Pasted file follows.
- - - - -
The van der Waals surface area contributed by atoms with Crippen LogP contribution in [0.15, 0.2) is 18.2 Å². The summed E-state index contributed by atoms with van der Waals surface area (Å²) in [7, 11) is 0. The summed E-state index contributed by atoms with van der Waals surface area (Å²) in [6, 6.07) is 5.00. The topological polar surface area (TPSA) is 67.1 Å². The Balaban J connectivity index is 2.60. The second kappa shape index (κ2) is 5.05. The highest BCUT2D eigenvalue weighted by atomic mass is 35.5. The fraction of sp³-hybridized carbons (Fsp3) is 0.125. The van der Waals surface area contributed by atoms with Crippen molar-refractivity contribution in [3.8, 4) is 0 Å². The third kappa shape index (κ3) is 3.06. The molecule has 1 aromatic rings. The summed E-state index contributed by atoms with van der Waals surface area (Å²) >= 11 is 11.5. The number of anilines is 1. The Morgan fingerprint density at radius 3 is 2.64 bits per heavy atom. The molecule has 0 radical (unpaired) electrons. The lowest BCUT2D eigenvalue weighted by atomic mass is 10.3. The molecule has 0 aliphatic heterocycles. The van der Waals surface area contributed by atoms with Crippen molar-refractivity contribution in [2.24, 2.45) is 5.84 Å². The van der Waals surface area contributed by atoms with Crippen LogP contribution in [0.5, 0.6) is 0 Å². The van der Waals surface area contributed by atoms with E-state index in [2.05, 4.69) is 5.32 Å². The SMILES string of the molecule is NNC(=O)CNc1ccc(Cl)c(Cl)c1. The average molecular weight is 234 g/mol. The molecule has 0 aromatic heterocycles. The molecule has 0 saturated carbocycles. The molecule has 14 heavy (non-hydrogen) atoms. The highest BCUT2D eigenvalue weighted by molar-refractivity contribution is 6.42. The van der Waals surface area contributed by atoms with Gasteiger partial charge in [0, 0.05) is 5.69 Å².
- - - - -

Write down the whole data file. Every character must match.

The van der Waals surface area contributed by atoms with Crippen LogP contribution in [0.15, 0.2) is 18.2 Å². The summed E-state index contributed by atoms with van der Waals surface area (Å²) in [7, 11) is 0. The summed E-state index contributed by atoms with van der Waals surface area (Å²) in [6, 6.07) is 5.00. The topological polar surface area (TPSA) is 67.1 Å². The Balaban J connectivity index is 2.60. The second kappa shape index (κ2) is 5.05. The highest BCUT2D eigenvalue weighted by atomic mass is 35.5. The fraction of sp³-hybridized carbons (Fsp3) is 0.125. The van der Waals surface area contributed by atoms with Crippen molar-refractivity contribution in [3.8, 4) is 0 Å². The third kappa shape index (κ3) is 3.06. The molecule has 1 aromatic rings. The summed E-state index contributed by atoms with van der Waals surface area (Å²) >= 11 is 11.5. The number of anilines is 1. The Morgan fingerprint density at radius 3 is 2.64 bits per heavy atom. The molecule has 0 radical (unpaired) electrons. The lowest BCUT2D eigenvalue weighted by atomic mass is 10.3. The molecule has 0 aliphatic heterocycles. The van der Waals surface area contributed by atoms with Crippen molar-refractivity contribution in [2.24, 2.45) is 5.84 Å². The van der Waals surface area contributed by atoms with Crippen LogP contribution in [0.5, 0.6) is 0 Å². The van der Waals surface area contributed by atoms with E-state index in [2.05, 4.69) is 5.32 Å². The SMILES string of the molecule is NNC(=O)CNc1ccc(Cl)c(Cl)c1. The average molecular weight is 234 g/mol. The molecule has 0 aromatic heterocycles. The molecule has 0 saturated carbocycles. The molecule has 14 heavy (non-hydrogen) atoms. The highest BCUT2D eigenvalue weighted by molar-refractivity contribution is 6.42. The van der Waals surface area contributed by atoms with Gasteiger partial charge in [0, 0.05) is 5.69 Å².